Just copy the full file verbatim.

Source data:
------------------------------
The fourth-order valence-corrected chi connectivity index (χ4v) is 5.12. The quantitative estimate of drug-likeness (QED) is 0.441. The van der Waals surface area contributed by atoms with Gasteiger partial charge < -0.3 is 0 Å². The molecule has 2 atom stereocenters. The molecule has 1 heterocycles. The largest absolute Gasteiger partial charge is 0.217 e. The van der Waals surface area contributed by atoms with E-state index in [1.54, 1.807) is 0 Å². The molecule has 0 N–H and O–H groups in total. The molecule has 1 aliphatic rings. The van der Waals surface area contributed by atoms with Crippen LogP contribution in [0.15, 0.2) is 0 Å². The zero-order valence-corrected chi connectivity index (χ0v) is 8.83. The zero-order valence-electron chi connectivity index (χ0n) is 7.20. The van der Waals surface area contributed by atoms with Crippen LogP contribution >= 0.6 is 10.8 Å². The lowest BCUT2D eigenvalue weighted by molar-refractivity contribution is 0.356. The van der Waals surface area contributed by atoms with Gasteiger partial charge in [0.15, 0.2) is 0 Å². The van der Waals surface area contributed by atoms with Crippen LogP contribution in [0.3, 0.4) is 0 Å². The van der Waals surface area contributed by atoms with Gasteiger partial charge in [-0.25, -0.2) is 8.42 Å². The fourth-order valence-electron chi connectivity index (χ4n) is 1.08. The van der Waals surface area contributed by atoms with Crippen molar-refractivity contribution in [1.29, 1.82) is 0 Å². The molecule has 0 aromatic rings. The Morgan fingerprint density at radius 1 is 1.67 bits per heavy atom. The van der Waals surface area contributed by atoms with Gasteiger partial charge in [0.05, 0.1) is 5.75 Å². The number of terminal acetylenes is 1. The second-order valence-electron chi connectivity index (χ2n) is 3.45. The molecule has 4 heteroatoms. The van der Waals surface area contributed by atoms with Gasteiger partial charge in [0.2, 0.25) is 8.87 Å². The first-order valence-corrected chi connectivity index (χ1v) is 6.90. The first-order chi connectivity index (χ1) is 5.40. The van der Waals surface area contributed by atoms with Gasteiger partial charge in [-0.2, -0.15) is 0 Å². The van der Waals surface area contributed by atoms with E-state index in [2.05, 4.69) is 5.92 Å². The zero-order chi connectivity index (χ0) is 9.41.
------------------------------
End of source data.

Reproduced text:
The fourth-order valence-corrected chi connectivity index (χ4v) is 5.12. The quantitative estimate of drug-likeness (QED) is 0.441. The van der Waals surface area contributed by atoms with Gasteiger partial charge < -0.3 is 0 Å². The molecule has 2 atom stereocenters. The molecule has 1 heterocycles. The largest absolute Gasteiger partial charge is 0.217 e. The van der Waals surface area contributed by atoms with E-state index in [1.54, 1.807) is 0 Å². The molecule has 0 N–H and O–H groups in total. The molecule has 1 aliphatic rings. The van der Waals surface area contributed by atoms with Crippen LogP contribution in [0.15, 0.2) is 0 Å². The zero-order valence-corrected chi connectivity index (χ0v) is 8.83. The zero-order valence-electron chi connectivity index (χ0n) is 7.20. The van der Waals surface area contributed by atoms with Crippen LogP contribution >= 0.6 is 10.8 Å². The lowest BCUT2D eigenvalue weighted by molar-refractivity contribution is 0.356. The van der Waals surface area contributed by atoms with Gasteiger partial charge in [0.15, 0.2) is 0 Å². The van der Waals surface area contributed by atoms with Crippen LogP contribution in [0.3, 0.4) is 0 Å². The van der Waals surface area contributed by atoms with Gasteiger partial charge in [-0.25, -0.2) is 8.42 Å². The fourth-order valence-electron chi connectivity index (χ4n) is 1.08. The van der Waals surface area contributed by atoms with Crippen molar-refractivity contribution in [1.29, 1.82) is 0 Å². The molecule has 0 aromatic rings. The Morgan fingerprint density at radius 1 is 1.67 bits per heavy atom. The van der Waals surface area contributed by atoms with Gasteiger partial charge in [0.05, 0.1) is 5.75 Å². The number of terminal acetylenes is 1. The second-order valence-electron chi connectivity index (χ2n) is 3.45. The molecule has 4 heteroatoms. The van der Waals surface area contributed by atoms with Gasteiger partial charge in [0.2, 0.25) is 8.87 Å². The first-order valence-corrected chi connectivity index (χ1v) is 6.90. The first-order chi connectivity index (χ1) is 5.40. The van der Waals surface area contributed by atoms with Gasteiger partial charge in [-0.2, -0.15) is 0 Å². The van der Waals surface area contributed by atoms with E-state index in [2.05, 4.69) is 5.92 Å². The zero-order chi connectivity index (χ0) is 9.41.